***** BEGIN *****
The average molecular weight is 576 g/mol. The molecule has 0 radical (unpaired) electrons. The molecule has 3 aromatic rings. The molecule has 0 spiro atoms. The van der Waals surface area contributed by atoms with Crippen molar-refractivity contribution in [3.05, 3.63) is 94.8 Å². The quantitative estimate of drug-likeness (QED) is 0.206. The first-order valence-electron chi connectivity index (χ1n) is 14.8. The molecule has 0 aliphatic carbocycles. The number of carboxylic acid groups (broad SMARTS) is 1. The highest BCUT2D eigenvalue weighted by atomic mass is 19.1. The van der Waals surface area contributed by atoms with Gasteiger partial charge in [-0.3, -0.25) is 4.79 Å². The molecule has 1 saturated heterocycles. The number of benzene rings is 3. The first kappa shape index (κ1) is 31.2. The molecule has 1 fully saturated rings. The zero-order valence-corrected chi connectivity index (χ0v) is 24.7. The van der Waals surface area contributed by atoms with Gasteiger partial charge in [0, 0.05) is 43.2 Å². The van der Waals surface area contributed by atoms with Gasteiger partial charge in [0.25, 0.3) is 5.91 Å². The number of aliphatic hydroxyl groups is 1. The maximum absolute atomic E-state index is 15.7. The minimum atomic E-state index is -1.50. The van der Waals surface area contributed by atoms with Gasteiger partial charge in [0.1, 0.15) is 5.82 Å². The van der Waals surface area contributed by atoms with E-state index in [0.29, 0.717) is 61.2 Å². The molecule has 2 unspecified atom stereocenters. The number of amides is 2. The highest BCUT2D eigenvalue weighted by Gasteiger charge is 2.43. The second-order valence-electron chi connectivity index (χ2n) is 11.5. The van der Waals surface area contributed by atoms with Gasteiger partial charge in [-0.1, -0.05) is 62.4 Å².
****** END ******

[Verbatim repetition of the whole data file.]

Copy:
The average molecular weight is 576 g/mol. The molecule has 0 radical (unpaired) electrons. The molecule has 3 aromatic rings. The molecule has 0 spiro atoms. The van der Waals surface area contributed by atoms with Crippen molar-refractivity contribution in [3.05, 3.63) is 94.8 Å². The quantitative estimate of drug-likeness (QED) is 0.206. The first-order valence-electron chi connectivity index (χ1n) is 14.8. The molecule has 0 aliphatic carbocycles. The number of carboxylic acid groups (broad SMARTS) is 1. The highest BCUT2D eigenvalue weighted by atomic mass is 19.1. The van der Waals surface area contributed by atoms with Gasteiger partial charge in [-0.3, -0.25) is 4.79 Å². The molecule has 1 saturated heterocycles. The number of benzene rings is 3. The first kappa shape index (κ1) is 31.2. The molecule has 1 fully saturated rings. The zero-order valence-corrected chi connectivity index (χ0v) is 24.7. The van der Waals surface area contributed by atoms with Gasteiger partial charge in [0, 0.05) is 43.2 Å². The van der Waals surface area contributed by atoms with Gasteiger partial charge in [0.25, 0.3) is 5.91 Å². The number of aliphatic hydroxyl groups is 1. The maximum absolute atomic E-state index is 15.7. The minimum atomic E-state index is -1.50. The van der Waals surface area contributed by atoms with Gasteiger partial charge in [0.1, 0.15) is 5.82 Å². The van der Waals surface area contributed by atoms with E-state index in [0.29, 0.717) is 61.2 Å². The molecule has 2 unspecified atom stereocenters. The number of amides is 2. The highest BCUT2D eigenvalue weighted by Gasteiger charge is 2.43. The second-order valence-electron chi connectivity index (χ2n) is 11.5. The van der Waals surface area contributed by atoms with Gasteiger partial charge in [-0.1, -0.05) is 62.4 Å².